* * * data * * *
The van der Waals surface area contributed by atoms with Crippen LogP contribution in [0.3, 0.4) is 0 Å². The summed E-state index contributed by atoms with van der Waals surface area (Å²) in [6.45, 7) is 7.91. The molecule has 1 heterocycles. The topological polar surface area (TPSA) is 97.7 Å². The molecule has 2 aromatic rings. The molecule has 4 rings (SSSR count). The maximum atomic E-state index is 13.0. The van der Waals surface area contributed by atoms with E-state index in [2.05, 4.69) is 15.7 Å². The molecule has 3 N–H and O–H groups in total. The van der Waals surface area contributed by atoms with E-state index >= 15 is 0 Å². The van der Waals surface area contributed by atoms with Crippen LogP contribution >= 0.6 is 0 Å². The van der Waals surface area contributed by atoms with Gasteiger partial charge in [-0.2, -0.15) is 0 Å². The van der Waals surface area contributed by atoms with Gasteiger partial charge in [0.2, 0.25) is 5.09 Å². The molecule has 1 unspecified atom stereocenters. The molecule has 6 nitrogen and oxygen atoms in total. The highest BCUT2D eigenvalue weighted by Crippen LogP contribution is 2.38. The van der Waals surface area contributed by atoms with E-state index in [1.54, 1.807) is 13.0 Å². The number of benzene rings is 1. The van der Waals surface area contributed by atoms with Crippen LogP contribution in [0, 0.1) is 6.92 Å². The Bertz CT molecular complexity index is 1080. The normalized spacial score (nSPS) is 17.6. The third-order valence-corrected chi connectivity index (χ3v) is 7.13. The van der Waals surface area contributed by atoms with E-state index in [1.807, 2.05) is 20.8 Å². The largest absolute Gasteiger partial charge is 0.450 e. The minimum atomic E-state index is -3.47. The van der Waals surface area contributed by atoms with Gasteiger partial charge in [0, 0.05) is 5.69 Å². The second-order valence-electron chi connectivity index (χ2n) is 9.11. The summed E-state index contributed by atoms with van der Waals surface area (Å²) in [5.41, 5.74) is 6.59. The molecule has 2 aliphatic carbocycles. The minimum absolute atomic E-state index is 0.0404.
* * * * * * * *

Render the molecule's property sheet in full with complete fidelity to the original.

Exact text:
The van der Waals surface area contributed by atoms with Crippen LogP contribution in [0.3, 0.4) is 0 Å². The summed E-state index contributed by atoms with van der Waals surface area (Å²) in [6.45, 7) is 7.91. The molecule has 1 heterocycles. The topological polar surface area (TPSA) is 97.7 Å². The molecule has 2 aromatic rings. The molecule has 4 rings (SSSR count). The maximum atomic E-state index is 13.0. The van der Waals surface area contributed by atoms with E-state index in [2.05, 4.69) is 15.7 Å². The molecule has 3 N–H and O–H groups in total. The van der Waals surface area contributed by atoms with E-state index >= 15 is 0 Å². The van der Waals surface area contributed by atoms with Crippen LogP contribution >= 0.6 is 0 Å². The van der Waals surface area contributed by atoms with Gasteiger partial charge in [-0.2, -0.15) is 0 Å². The van der Waals surface area contributed by atoms with Gasteiger partial charge in [0.2, 0.25) is 5.09 Å². The molecule has 1 unspecified atom stereocenters. The molecule has 6 nitrogen and oxygen atoms in total. The highest BCUT2D eigenvalue weighted by Crippen LogP contribution is 2.38. The van der Waals surface area contributed by atoms with E-state index in [1.54, 1.807) is 13.0 Å². The number of benzene rings is 1. The van der Waals surface area contributed by atoms with Crippen LogP contribution in [0, 0.1) is 6.92 Å². The Bertz CT molecular complexity index is 1080. The normalized spacial score (nSPS) is 17.6. The third-order valence-corrected chi connectivity index (χ3v) is 7.13. The van der Waals surface area contributed by atoms with E-state index in [1.807, 2.05) is 20.8 Å². The largest absolute Gasteiger partial charge is 0.450 e. The minimum atomic E-state index is -3.47. The van der Waals surface area contributed by atoms with Gasteiger partial charge in [0, 0.05) is 5.69 Å². The second-order valence-electron chi connectivity index (χ2n) is 9.11. The summed E-state index contributed by atoms with van der Waals surface area (Å²) in [5.41, 5.74) is 6.59. The molecule has 2 aliphatic carbocycles. The minimum absolute atomic E-state index is 0.0404.